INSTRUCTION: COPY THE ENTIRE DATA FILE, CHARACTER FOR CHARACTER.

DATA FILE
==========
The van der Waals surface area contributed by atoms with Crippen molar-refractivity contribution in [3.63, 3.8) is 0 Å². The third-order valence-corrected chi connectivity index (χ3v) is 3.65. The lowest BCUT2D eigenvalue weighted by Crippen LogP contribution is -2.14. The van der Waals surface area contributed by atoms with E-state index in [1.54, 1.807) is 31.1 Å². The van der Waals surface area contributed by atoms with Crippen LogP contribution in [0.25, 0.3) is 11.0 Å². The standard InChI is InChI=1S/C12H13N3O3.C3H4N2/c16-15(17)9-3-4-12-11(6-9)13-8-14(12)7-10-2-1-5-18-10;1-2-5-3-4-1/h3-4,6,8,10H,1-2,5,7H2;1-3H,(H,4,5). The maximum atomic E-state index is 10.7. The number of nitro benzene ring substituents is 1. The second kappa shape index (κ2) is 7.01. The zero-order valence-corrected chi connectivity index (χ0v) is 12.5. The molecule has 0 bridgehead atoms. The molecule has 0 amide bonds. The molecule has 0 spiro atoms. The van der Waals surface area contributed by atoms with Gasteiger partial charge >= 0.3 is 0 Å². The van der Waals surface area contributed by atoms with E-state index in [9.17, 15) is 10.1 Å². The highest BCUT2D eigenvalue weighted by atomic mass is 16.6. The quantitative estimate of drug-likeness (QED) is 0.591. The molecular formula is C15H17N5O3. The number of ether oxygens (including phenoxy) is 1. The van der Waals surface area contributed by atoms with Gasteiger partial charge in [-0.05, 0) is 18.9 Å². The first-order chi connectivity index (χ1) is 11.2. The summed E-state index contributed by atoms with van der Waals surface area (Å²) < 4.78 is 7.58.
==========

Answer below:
The van der Waals surface area contributed by atoms with Crippen molar-refractivity contribution in [3.63, 3.8) is 0 Å². The third-order valence-corrected chi connectivity index (χ3v) is 3.65. The lowest BCUT2D eigenvalue weighted by Crippen LogP contribution is -2.14. The van der Waals surface area contributed by atoms with E-state index in [1.54, 1.807) is 31.1 Å². The van der Waals surface area contributed by atoms with Crippen LogP contribution in [0.25, 0.3) is 11.0 Å². The standard InChI is InChI=1S/C12H13N3O3.C3H4N2/c16-15(17)9-3-4-12-11(6-9)13-8-14(12)7-10-2-1-5-18-10;1-2-5-3-4-1/h3-4,6,8,10H,1-2,5,7H2;1-3H,(H,4,5). The maximum atomic E-state index is 10.7. The number of nitro benzene ring substituents is 1. The second kappa shape index (κ2) is 7.01. The zero-order valence-corrected chi connectivity index (χ0v) is 12.5. The molecule has 0 bridgehead atoms. The molecule has 0 amide bonds. The molecule has 0 spiro atoms. The van der Waals surface area contributed by atoms with Gasteiger partial charge >= 0.3 is 0 Å². The van der Waals surface area contributed by atoms with E-state index in [9.17, 15) is 10.1 Å². The highest BCUT2D eigenvalue weighted by atomic mass is 16.6. The quantitative estimate of drug-likeness (QED) is 0.591. The molecular formula is C15H17N5O3. The number of ether oxygens (including phenoxy) is 1. The van der Waals surface area contributed by atoms with Gasteiger partial charge in [-0.05, 0) is 18.9 Å². The first-order chi connectivity index (χ1) is 11.2. The summed E-state index contributed by atoms with van der Waals surface area (Å²) < 4.78 is 7.58.